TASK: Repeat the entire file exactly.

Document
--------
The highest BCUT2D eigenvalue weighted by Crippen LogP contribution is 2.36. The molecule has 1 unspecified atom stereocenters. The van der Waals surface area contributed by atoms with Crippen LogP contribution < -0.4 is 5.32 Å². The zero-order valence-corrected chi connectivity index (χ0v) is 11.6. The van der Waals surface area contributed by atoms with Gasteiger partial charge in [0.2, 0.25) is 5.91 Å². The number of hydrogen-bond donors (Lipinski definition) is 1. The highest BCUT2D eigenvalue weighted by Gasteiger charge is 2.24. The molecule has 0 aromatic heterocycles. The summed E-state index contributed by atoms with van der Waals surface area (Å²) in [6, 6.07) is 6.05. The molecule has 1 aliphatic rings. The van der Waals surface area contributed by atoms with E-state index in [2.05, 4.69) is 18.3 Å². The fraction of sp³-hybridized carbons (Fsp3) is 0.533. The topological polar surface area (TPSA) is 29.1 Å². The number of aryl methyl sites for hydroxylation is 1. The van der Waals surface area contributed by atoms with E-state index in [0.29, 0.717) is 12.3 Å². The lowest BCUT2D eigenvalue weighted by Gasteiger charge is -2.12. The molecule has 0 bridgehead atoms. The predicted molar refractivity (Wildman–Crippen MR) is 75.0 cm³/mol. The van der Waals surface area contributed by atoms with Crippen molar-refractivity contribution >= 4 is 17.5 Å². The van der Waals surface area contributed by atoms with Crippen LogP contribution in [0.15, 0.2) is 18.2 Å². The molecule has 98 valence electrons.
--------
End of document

The highest BCUT2D eigenvalue weighted by Crippen LogP contribution is 2.36. The molecule has 1 unspecified atom stereocenters. The van der Waals surface area contributed by atoms with Crippen LogP contribution < -0.4 is 5.32 Å². The zero-order valence-corrected chi connectivity index (χ0v) is 11.6. The van der Waals surface area contributed by atoms with Gasteiger partial charge in [0.2, 0.25) is 5.91 Å². The number of hydrogen-bond donors (Lipinski definition) is 1. The highest BCUT2D eigenvalue weighted by Gasteiger charge is 2.24. The molecule has 0 aromatic heterocycles. The summed E-state index contributed by atoms with van der Waals surface area (Å²) in [6, 6.07) is 6.05. The molecule has 1 aliphatic rings. The van der Waals surface area contributed by atoms with E-state index in [2.05, 4.69) is 18.3 Å². The fraction of sp³-hybridized carbons (Fsp3) is 0.533. The topological polar surface area (TPSA) is 29.1 Å². The number of aryl methyl sites for hydroxylation is 1. The van der Waals surface area contributed by atoms with E-state index in [0.29, 0.717) is 12.3 Å². The lowest BCUT2D eigenvalue weighted by Gasteiger charge is -2.12. The molecule has 0 bridgehead atoms. The predicted molar refractivity (Wildman–Crippen MR) is 75.0 cm³/mol. The van der Waals surface area contributed by atoms with Crippen molar-refractivity contribution >= 4 is 17.5 Å². The van der Waals surface area contributed by atoms with Crippen LogP contribution in [0.15, 0.2) is 18.2 Å². The molecule has 98 valence electrons.